Toss the sliced peppers with between 1/4 and 1/3 cup oil, minced garlic, capers and olives. Two hours before serving, add the basil, onions and the balsamic vinegar.

To assemble the platter and serve

Lay 9 thin or 6 thick blanched asparagus spears on individual serving plates with the tips facing in the same direction. Stir vinaigrette and ladle some over the asparagus. Lay some of the pepper strips on top along with a few garbanzo beans. Ladle on a bit more dressing, top with some flaked tuna and, if desired, scatter some capers over top. Serve and pass additional dressing at the table along with some balsamic vinegar to drizzle on top. Be sure to have a reliable peppermill at the table.

To assemble the dressing

Combine all of the ingredients in a jar or a bowl and shake well or whisk to combine. Refrigerate until ready to serve. If made in advance and very chilled, let the dressing sit out of the refrigerator to release its full flavor, before serving.

Timing is Everything

Up to 3 days ahead of time, you may blanch your asparagus, roast and marinate your peppers and prepare your vinaigrette. Store all, well covered, in the refrigerator.

How to blanch asparagus

In order to retain its firm texture and bright green color, asparagus should be cooked quickly and served immediately or blanched (briefly boiled and then quickly refreshed in ice water to stop the cooking process). An eight-quart blanching pot with a built-in strainer is extremely useful but not essential. Blanched asparagus may be served chilled or finished up to three days later by baking or sautéing.

To prepare asparagus for cooking

Wash asparagus and trim off the woody ends using a sharp knife or snap off the tough fibrous bottom. Although unnecessary, you may use a vegetable peeler to remove the outer skin of each asparagus starting 2 inches below the flowerette in a firm but gentle downward motion. Peeling is not advised in young, delicate asparagus. Separate asparagus into 2 or 3 bunches and tie each bunch twice, 2 inches apart, with kitchen twine.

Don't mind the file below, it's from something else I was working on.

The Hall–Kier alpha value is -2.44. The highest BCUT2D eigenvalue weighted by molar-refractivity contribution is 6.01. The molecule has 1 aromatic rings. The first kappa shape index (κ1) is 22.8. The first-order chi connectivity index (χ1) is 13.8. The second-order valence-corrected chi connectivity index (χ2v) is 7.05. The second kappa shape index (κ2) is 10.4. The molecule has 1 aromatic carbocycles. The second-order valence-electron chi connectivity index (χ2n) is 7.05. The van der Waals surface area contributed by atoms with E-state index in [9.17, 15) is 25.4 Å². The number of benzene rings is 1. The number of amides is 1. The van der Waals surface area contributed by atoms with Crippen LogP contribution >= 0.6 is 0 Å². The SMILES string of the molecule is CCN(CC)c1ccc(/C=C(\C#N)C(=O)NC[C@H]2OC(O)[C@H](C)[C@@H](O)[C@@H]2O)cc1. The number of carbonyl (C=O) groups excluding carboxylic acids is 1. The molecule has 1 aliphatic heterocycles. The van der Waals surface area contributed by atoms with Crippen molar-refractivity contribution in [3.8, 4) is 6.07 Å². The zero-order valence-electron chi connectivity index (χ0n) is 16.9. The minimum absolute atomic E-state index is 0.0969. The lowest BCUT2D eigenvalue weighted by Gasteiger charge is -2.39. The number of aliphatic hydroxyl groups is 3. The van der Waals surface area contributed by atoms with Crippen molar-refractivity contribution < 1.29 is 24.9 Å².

To blanch asparagus

Bring a large pot of water to boil and set a large bowl of ice water on the counter. Lightly salt boiling water and lower asparagus bundles into pot. The cooking time will be determined by the age, thickness and ultimate use of the asparagus. To serve chilled, cook until tender but al dente (slightly firm to the tooth, 4 to 8 minutes, checking after 4 minutes. If blanching to finish later, cook until stalks are softened but not yet tender, 3 to 6 minutes, checking after 3 minutes. In either case, immediately lift asparagus out of the boiling water and plunge into the bowl of ice water. (To lift bundles if not using a blanching pot, insert one of the prongs of a long kitchen fork under one of the strings that secure each bunch.) When asparagus is cold to the touch, remove from the ice water, lay on paper toweling and snip off the strings in order to drain properly. Gently pat dry and either use now or roll up carefully in paper towel and place into a heavy plastic bag. Seal and keep refrigerated for up to 3 days.